Is there a special place in your home that you work at?
I actually just bought a house , this is only my second week living there. Tragically, I haven’t had any time to write at all! I spend every “spare” moment I have unpacking. That said, there is a little nook down in my basement that I am eyeing as my Writing Nook. I have plans in mind for it, but we’ll see. If I do turn it into a writing nook, expect some pictures on my blog!
Are any of your characters in your books based on people that you know in real life?
No, and yes, but mostly no. The main crew all came out of my imagination. Every once in a while a friend will have a trait I recognize in my characters, but my characters actually pre-date the people I spend my time with, so it’s pure coincidence! Now, I did shout-out some of my friends in Semester Aboard. Whitney, Beth, and Kaitlyn are all my friends from my own voyage. But, all I did was borrow their names. I should also say, there are little bits of me in all of my characters. Their interests and hobbies are all either things that I share (allowing me to write from experience!) or things I wish I could do.
Do you have an interesting writing quirk? Maybe something that you have to do while writing or something that you have to do before you start writing?
I think I answered this already, but I’ll elaborate. When I write I must look like a crazy person. I have a (bad) impression of each character and I sit and have conversations with myself in their “voices”. Actually, sit isn’t the right word. I wander around and act things out as I converse with me. I go through all of the motions and actions to see if it’s physically possible and to figure out how to describe it. It’s really a one woman show. I can sit and write quietly if I have to, but even then I tend to mumble. My husband frequently calls me out on it. I just pray he never walks in while I’m choreographing a fight scene!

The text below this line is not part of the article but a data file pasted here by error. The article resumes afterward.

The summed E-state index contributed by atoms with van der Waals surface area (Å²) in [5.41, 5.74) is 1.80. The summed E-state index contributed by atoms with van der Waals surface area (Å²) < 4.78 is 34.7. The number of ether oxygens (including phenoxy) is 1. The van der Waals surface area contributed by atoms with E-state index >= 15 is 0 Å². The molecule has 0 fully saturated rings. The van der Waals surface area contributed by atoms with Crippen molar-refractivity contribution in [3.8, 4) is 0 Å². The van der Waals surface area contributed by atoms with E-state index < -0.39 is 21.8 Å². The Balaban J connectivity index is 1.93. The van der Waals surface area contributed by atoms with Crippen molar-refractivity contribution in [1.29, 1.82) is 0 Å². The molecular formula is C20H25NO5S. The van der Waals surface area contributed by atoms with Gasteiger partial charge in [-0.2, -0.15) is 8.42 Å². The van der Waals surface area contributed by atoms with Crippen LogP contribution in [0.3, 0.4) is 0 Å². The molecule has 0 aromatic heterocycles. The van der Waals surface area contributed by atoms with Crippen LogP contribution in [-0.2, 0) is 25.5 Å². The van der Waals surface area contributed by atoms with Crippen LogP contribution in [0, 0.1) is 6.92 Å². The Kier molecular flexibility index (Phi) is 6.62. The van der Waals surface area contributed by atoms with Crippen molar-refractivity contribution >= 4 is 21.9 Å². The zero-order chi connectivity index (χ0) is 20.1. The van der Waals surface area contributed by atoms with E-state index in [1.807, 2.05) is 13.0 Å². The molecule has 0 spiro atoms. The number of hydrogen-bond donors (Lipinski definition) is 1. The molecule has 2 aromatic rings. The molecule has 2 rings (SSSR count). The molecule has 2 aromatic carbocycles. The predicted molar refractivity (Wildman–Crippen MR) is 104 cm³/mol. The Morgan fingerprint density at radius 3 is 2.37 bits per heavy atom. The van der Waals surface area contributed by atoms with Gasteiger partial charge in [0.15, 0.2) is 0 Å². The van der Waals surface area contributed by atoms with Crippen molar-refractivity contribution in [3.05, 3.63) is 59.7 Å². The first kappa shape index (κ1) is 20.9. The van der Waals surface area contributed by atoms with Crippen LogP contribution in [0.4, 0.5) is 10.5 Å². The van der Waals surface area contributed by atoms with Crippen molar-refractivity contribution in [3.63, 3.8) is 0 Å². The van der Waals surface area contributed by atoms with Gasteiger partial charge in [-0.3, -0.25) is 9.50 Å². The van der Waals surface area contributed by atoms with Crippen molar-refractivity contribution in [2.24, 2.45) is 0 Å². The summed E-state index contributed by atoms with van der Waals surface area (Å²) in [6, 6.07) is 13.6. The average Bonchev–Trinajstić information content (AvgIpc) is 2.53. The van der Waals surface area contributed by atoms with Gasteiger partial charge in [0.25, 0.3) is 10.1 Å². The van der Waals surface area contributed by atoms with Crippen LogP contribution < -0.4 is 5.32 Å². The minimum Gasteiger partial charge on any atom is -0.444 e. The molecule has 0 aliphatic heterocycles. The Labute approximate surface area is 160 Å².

What is your opinion on Indie publishing versus mainstream publishing?
I think Indie publishing is brilliant. I wouldn’t be here if I hadn’t started out as Indie. I don’t think I’d ever want to be signed by one of the so-called “big” publishers. At the UtopYA convention our motto was “There’s room for everyone at the top” and it’s true. My experience with indie authors has been overwhelmingly positive. As one said (I’m sorry, I forgot who!) “There are 52 weeks in a year, what are people going to read during the other 51 when they’re done with my book?” There’s a great sense of community, you share my book, I’ll share yours. I have a couple of things in the works that, as much as I love my publisher, I plan on self-publishing. I have no regrets yet!
Do you hear from your fans a lot? If so, what are some of the best & worst things that you have heard?
It’s sporadic. Mostly I get “likes” on Facebook status updates and the occasional comment. Once in a while I get a message from someone who has finished my book. As I said before, I love hearing from fans! I’m going to turn around your question and answer the worst first! The worst was probably a review where the person just ranted about how much vampire books suck, admitted she hadn’t read any reviews so had no idea that mine had vampires (funny, given that the edition she owns has a bloody stake on the cover) and basically implied that I read Twilight ,and didn’t have the creativity to come up with anything original, and just wanted to get in on the “stupid vampire hype”. Also insulting, since I make no secret that I don’t like Twlight (sorry!) and my book was ¾ written before I had ever even heard of Twlight. Now, I don’t like to make a big deal of negative reviews, everyone gets them and it’s unprofessional to whine about them, but one criticizing me as a person and saying my book is “s**t” because it has a topic she doesn’t like, really ground my nerves. Especially since this reviewer is an author herself!